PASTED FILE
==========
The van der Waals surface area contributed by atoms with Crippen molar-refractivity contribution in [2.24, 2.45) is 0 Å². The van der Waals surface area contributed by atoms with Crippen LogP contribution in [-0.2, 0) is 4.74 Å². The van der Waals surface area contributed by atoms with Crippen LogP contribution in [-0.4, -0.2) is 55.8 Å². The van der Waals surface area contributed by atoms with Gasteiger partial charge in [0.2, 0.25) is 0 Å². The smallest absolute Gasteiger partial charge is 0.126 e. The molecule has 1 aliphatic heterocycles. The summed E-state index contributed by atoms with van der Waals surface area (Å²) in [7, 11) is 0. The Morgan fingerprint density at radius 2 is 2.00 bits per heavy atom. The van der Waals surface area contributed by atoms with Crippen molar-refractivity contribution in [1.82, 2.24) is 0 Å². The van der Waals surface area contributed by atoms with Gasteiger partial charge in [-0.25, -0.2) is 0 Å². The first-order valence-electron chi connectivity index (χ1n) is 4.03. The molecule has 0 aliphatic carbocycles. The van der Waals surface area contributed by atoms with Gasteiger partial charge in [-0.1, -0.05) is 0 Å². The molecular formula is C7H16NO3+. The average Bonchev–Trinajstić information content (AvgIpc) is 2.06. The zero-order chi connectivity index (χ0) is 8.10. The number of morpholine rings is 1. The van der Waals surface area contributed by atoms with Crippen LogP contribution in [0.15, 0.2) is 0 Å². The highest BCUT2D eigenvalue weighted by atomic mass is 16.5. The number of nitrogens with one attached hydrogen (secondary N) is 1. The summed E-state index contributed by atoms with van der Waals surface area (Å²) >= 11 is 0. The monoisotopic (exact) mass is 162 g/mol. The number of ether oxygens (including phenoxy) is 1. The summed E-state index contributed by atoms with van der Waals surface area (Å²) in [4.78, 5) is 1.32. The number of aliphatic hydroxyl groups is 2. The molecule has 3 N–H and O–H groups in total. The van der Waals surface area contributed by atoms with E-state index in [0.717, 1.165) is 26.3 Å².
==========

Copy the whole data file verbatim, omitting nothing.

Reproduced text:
The van der Waals surface area contributed by atoms with Crippen molar-refractivity contribution in [2.24, 2.45) is 0 Å². The van der Waals surface area contributed by atoms with Crippen LogP contribution in [-0.2, 0) is 4.74 Å². The van der Waals surface area contributed by atoms with Crippen LogP contribution in [-0.4, -0.2) is 55.8 Å². The van der Waals surface area contributed by atoms with Gasteiger partial charge in [0.2, 0.25) is 0 Å². The smallest absolute Gasteiger partial charge is 0.126 e. The molecule has 1 aliphatic heterocycles. The summed E-state index contributed by atoms with van der Waals surface area (Å²) in [7, 11) is 0. The Morgan fingerprint density at radius 2 is 2.00 bits per heavy atom. The van der Waals surface area contributed by atoms with Crippen molar-refractivity contribution in [1.82, 2.24) is 0 Å². The van der Waals surface area contributed by atoms with Gasteiger partial charge in [-0.25, -0.2) is 0 Å². The first-order valence-electron chi connectivity index (χ1n) is 4.03. The molecule has 0 aliphatic carbocycles. The van der Waals surface area contributed by atoms with Gasteiger partial charge in [-0.1, -0.05) is 0 Å². The molecular formula is C7H16NO3+. The average Bonchev–Trinajstić information content (AvgIpc) is 2.06. The zero-order chi connectivity index (χ0) is 8.10. The number of morpholine rings is 1. The van der Waals surface area contributed by atoms with Crippen LogP contribution in [0.15, 0.2) is 0 Å². The highest BCUT2D eigenvalue weighted by atomic mass is 16.5. The number of nitrogens with one attached hydrogen (secondary N) is 1. The summed E-state index contributed by atoms with van der Waals surface area (Å²) >= 11 is 0. The monoisotopic (exact) mass is 162 g/mol. The number of ether oxygens (including phenoxy) is 1. The summed E-state index contributed by atoms with van der Waals surface area (Å²) in [4.78, 5) is 1.32. The number of aliphatic hydroxyl groups is 2. The molecule has 3 N–H and O–H groups in total. The van der Waals surface area contributed by atoms with E-state index in [0.717, 1.165) is 26.3 Å².